J Med Genet. 2003 Aug;40(8):553-559
Bomprezzi R, Kovanen PE, Martin R.
Cancer Genetics Branch, National Human Genome Research Institute, National Institutes of Health, Bethesda, Maryland 20892, USA. Laboratory of Molecular Immunology, National Heart, Lung and Blood Institute, National Institutes of Health, Bethesda, Maryland 20892, USA. Neuroimmunology Branch, National Institute of Neurological Disorders and Stroke, National Institutes of Health, Bethesda, Maryland 20892, USA.
Great advances in the field of genetics have been made in the last few years.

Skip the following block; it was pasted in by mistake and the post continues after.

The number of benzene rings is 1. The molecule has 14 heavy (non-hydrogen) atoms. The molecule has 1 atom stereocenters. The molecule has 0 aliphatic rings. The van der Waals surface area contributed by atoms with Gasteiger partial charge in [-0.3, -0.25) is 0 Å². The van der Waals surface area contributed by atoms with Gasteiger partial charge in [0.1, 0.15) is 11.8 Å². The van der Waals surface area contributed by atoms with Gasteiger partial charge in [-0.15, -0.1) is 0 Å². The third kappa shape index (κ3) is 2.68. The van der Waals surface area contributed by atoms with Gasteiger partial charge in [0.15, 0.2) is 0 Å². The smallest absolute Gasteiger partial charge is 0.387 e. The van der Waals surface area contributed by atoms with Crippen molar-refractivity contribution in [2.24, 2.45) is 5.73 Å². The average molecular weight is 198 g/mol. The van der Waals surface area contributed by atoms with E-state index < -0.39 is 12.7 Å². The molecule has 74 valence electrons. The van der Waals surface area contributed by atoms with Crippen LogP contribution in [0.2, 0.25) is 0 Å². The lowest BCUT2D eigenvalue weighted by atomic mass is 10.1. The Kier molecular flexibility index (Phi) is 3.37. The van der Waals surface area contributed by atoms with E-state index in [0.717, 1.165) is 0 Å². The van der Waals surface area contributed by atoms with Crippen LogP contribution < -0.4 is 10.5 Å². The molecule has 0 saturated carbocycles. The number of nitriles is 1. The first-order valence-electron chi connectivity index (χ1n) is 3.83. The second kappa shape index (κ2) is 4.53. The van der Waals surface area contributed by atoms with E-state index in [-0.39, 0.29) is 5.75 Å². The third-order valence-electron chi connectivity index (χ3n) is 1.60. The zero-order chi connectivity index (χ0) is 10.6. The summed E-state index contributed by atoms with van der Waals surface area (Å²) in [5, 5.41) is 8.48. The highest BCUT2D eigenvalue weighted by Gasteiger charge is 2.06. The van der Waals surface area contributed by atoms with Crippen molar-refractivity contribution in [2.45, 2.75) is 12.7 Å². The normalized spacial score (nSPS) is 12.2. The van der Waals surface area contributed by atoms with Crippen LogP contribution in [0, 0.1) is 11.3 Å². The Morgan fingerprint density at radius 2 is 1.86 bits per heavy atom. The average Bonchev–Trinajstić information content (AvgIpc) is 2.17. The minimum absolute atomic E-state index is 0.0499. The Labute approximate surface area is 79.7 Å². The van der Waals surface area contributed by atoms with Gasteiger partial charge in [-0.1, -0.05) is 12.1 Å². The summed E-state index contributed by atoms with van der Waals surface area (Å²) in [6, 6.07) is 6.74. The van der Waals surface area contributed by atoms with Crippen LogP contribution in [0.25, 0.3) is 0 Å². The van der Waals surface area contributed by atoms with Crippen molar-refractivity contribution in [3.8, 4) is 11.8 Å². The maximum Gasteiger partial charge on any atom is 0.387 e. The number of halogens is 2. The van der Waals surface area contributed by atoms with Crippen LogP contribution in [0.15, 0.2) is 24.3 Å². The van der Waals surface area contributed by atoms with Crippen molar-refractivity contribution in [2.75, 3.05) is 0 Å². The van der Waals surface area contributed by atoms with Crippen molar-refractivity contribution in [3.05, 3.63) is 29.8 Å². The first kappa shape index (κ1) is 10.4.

However, resolving the complexity that underlies the susceptibility to many polygenic human diseases remains a major challenge to researchers.
The fast increase in availability of genetic data and the better understanding of the clinical and pathological heterogeneity of many autoimmune diseases such as multiple sclerosis, but also Parkinson's disease, Alzheimer's disease, and many more, have changed our views on their pathogenesis and diagnosis, and begins to influence clinical management.
At the same time, more powerful methods that allow the analysis of large numbers of genes and proteins simultaneously open opportunities to examine their complex interactions.
Using multiple sclerosis as a prototype, we review here how new methodologies such as gene expression profiling can be exploited to gain insight into complex trait diseases.